Did you know that something called the honeymoon phase happens after the first insulin injections? If you want to know why, read on.

After the first few doses of insulin, something that seems like magic happens. Something that completely changes the person who has diabetes and will make him/her believe that his/her condition is cured. This is called the honeymoon phase in diabetes. You can’t miss this article if you are interested in knowing what it is and why it happens.

What is the honeymoon phase in diabetes?


he honeymoon phase in diabetes is the partial remission of diabetes. This happens after the diagnosis of type 1 and the first few doses of insulin. It is also known simply as the honeymoon.

Almost magically, people who enter the honeymoon phase begin to need less insulin. They may find that their blood sugar levels stay within target levels virtually on their own and without any effort.

This period is temporary and makes the person believe that his or her diabetes can be cured, but it is not. During this stage, family members can adapt to the situation without having to worry excessively about the person suffering from the condition.

Why does the honeymoon phase in diabetes happen?


When diagnosed with type 1 diabetes, in most cases, the body destroys the cells in the pancreas that create insulin. But that doesn’t mean that there aren’t still some of these cells left in the pancreas.

During this period of remission, those surviving cells that were previously unable to do the job can do it now. This is thanks to doses of insulin that act as a support. For this reason, it seems like the body is magically working properly, but this is not the case.

How long does the honeymoon phase in diabetes last?


This phase can last more or less time. It will depend on the individual and when he or she was diagnosed with type 1 diabetes. As a general rule, it usually lasts on average three to six months. However, there are occasions when it lasts a year or more. It may not even happen at all. In young children, this period of diabetic remission is often very short or non-existent if they are younger than 5 years old and have never had diabetic ketoacidosis.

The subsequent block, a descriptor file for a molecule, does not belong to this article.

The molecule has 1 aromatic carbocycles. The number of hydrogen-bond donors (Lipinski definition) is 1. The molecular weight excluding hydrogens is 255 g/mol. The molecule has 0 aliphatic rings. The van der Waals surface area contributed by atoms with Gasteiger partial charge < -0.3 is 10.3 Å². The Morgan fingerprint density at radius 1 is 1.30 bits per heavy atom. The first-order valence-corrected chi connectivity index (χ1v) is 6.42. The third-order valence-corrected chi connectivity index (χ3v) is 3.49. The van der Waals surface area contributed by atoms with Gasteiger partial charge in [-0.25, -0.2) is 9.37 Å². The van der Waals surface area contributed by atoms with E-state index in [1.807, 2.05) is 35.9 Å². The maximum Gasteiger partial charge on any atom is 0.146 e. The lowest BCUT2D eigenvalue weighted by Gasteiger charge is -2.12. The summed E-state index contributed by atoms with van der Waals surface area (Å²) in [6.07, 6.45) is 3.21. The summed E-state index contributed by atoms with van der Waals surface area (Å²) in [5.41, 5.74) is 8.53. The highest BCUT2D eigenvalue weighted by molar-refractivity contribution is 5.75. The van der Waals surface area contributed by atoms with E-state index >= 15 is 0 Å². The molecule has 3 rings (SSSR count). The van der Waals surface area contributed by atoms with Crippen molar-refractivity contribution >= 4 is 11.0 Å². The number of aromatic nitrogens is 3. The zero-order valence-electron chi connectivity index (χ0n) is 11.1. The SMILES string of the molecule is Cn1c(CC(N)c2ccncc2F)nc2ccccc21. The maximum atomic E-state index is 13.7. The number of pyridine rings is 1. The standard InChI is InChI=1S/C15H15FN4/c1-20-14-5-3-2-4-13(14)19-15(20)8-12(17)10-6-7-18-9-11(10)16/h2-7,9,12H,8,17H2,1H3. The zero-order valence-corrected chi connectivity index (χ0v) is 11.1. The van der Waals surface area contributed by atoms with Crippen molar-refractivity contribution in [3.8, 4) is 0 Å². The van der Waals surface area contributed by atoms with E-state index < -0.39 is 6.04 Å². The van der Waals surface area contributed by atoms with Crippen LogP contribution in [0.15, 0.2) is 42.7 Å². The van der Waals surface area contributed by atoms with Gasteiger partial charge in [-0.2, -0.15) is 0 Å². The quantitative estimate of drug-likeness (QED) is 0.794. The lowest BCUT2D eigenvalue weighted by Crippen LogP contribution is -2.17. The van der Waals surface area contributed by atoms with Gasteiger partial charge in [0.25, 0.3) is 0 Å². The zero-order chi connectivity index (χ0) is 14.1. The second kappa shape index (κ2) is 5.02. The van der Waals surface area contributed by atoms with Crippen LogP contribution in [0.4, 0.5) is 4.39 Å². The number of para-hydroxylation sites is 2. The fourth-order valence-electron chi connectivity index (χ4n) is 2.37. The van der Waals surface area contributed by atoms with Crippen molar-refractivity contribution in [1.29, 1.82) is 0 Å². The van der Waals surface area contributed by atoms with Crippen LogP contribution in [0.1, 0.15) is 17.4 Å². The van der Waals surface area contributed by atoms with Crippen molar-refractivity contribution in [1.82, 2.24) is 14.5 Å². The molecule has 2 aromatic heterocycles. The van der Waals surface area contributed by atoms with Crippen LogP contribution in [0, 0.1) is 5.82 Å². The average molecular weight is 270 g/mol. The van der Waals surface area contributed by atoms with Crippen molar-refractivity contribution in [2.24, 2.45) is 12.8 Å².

When do you know that you have entered the honeymoon or that you are on your way out? Very simple. You know you are entering when, once you start taking insulin, you notice that your blood glucose levels drop considerably. This happens after one or two weeks from the first doses. When just the opposite happens and levels begin to rise steadily again, you know you are coming out of the diabetes honeymoon phase.

It is recommended, during this phase, to take as less insulin as possible. This will help to extend this phase longer. Having a healthy lifestyle will also help to prolong the honeymoon phase of diabetes. Later on it will then be much easier to control blood glucose. Wizards like Cori can help you during this phase and, when you get out of it, will make it easier to keep track of your diabetes.

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People with diabetes are especially vulnerable to the dangers of colds and the flu, but there are things you can do to control your symptoms and avoid getting sick in the first place. You may maintain your health even when you’re feeling under the weather by constantly monitoring your blood sugar levels, staying hydrated, getting enough of rest, and adhering to your diabetes management plan. Additionally, you may lower your risk of getting sick and safeguard yourself from any problems by maintaining proper cleanliness, being vaccinated, and generally maintaining good health. Make sure to discuss any worries you may have with your healthcare team for advice and support if you have diabetes and are worried about managing colds and the flu.

Diabetes honeymoon process


The remission period of diabetes can be very helpful. It allows the family and the diagnosed person to have time to learn about the condition and adjust to it. But it can also play a lot of dirty games.

The feeling of “false cure” or “false improvement “ makes the diagnosed person believe that the diabetes will go away. But it is only an illusion and something temporary, because Type 1 diabetes is an irreversible condition. This can affect the mental health of the diagnosed person who may feel denial, frustration and even anger. This is why it is important to have the necessary emotional support during this stage.

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